Now, there is a circumstance which perfectly accounts for the non-recognition by spectroscopists of an atmosphere relatively so shallow as this. Let it be remembered, in passing, that the average height of the sierra may be set at about five thousand miles; so that the atmosphere we are dealing with would be at the outside but one-fifth as high as that fine rim of red light with saw-like edge which astronomers detected around the eclipsed sun in the total eclipses of 1842, 1851, and i860.
Still it might be thought that patience only would be needed to detect the signs of such an atmosphere, shallow though it be. But there is a peculiarity of telescopic observation which renders the recognition of such an atmosphere, if of less than a certain depth, not difficult merely, but impossible. It may be well to exhibit the nature of the peculiarity at length, because it is of considerable interest to all who possess or use telescopes. I take an illustrative case which seems, at first, to have little" connection with my subject.
Every reader of this serial has heard of the double stars, and I dare say most of those who read this particular article have seen many of these beautiful objects. It is known that some double stars are much closer than others, and we commonly hear it mentioned as a proof of the excellence of a telescope that it will divide such and such a double star. But it might seem that if a telescope of a certain size were constructed with extreme care, it should be capable of dividing any double star, because we might use an eye-piece of any magnifying power we pleased, and so, as it were, force apart the two star-images formed by the object-glass. Instead of this being the case, however, there is a limit for every object-glass, beyond which no separation is possible; for this reason simply, that the star-images formed by the object-glass are not points of light, as they would be if they correctly represented the stars of which they are the optical images. The larger the object-glass (assumed to be perfect in construction) the smaller is the star-image ; * but it has always a definite size, and if this size is such that the two images of the stars forming a pair actually touch or overlap, we cannot separate them by using highly-magnifying eye-pieces.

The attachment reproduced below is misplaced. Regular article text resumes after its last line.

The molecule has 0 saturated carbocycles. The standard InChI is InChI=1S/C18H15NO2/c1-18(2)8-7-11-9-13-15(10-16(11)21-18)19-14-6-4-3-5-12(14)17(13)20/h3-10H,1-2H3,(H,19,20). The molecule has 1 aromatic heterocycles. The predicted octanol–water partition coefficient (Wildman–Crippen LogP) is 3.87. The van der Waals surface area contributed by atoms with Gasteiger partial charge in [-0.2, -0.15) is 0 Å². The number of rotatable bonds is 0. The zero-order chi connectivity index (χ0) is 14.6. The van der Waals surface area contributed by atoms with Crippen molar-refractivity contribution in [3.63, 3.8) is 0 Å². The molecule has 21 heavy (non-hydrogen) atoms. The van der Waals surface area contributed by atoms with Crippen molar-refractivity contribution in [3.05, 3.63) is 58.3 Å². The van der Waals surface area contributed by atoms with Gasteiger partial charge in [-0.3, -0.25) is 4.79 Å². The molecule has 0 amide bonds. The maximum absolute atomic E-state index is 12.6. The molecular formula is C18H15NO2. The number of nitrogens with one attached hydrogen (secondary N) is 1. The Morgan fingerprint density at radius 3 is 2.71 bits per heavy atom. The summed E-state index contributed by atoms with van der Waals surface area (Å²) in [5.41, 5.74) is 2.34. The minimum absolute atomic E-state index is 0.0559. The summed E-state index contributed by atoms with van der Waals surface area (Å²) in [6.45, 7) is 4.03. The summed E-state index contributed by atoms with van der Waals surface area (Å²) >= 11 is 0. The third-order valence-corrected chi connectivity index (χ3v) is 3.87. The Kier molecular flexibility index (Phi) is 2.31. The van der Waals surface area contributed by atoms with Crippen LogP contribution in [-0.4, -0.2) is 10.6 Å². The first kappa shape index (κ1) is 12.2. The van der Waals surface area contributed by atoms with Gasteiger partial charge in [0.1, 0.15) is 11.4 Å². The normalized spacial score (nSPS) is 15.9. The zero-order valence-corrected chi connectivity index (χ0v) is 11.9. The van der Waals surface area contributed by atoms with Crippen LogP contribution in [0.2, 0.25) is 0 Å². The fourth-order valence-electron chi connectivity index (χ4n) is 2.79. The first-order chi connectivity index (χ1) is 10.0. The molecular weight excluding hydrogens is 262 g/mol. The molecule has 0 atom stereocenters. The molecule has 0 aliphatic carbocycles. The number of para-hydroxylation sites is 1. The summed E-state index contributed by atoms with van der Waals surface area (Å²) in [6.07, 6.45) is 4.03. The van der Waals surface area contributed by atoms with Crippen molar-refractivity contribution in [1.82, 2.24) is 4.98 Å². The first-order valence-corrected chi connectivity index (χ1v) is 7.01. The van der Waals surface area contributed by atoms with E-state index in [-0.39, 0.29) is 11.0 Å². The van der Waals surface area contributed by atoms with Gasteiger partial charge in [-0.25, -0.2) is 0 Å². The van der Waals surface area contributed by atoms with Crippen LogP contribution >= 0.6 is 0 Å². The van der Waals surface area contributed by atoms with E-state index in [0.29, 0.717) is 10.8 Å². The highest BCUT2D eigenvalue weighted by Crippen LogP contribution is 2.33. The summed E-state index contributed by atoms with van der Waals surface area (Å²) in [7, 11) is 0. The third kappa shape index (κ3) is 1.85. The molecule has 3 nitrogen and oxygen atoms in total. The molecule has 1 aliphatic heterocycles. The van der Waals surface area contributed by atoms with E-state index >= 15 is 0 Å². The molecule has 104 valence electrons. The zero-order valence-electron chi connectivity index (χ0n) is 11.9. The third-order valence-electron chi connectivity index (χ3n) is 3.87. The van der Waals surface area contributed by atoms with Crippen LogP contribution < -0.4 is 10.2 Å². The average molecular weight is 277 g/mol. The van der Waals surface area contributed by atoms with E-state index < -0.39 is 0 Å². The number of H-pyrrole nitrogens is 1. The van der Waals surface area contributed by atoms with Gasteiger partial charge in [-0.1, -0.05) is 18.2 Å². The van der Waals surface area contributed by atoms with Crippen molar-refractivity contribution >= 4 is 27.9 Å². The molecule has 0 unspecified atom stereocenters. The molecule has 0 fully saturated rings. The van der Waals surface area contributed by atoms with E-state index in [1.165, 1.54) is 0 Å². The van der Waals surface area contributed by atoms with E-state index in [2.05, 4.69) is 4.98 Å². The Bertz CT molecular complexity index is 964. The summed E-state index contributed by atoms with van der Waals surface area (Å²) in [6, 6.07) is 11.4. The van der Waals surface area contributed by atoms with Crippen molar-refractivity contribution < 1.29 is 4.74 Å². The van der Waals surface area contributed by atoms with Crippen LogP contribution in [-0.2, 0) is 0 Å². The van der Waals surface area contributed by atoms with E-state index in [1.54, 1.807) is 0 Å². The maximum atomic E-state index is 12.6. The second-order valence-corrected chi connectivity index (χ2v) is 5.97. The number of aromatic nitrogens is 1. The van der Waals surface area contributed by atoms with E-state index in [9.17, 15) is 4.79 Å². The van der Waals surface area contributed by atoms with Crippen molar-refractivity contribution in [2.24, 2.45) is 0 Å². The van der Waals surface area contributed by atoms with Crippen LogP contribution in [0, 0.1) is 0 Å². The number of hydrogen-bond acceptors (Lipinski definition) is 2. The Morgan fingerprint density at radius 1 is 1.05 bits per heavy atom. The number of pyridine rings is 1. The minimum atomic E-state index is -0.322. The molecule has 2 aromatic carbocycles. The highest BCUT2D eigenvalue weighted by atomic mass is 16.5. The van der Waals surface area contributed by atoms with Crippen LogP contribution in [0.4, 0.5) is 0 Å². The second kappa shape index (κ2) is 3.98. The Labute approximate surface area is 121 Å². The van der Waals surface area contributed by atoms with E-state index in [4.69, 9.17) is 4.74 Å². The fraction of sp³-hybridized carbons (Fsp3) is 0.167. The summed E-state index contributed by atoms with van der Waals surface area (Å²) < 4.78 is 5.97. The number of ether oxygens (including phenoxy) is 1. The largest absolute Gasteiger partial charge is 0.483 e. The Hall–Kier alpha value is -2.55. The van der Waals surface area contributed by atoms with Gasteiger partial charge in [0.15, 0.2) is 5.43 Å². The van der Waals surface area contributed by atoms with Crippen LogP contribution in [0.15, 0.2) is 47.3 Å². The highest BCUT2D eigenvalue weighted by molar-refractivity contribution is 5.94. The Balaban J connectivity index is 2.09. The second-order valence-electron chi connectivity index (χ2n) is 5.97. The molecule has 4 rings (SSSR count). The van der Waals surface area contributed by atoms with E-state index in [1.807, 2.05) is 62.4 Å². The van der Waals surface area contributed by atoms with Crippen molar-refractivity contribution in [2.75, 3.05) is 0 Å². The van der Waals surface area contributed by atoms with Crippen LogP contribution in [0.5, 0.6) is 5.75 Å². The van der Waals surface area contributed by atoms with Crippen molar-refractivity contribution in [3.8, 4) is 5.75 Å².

Now, what is true of a star is true of every point of any object we examine with a telescope. The image of the point is always a circle of light, which, though minute, has yet appreciable dimensions. The image of the object is made up of all these circles, which necessarily overlap. Nor let the reader suppose that on this account telescopic observation is untrustworthy. Precisely the same peculiarity affects ordinary vision. There is no such thing as a perfect optical image of an object; though neither eyesight nor telescopic vision need be regarded as deceptive on this account. Our power of seeing minute details are limited by this peculiarity, but we are not actually deceived. If microscopic writing be shown us, for instance, we may find ourselves, after poring over it for some time, unable to make out its meaning, the letters seeming all blended together; but we know what our failure really means, and by no means fall into the mistake of concluding that there are no details because the actual details are inscrutable.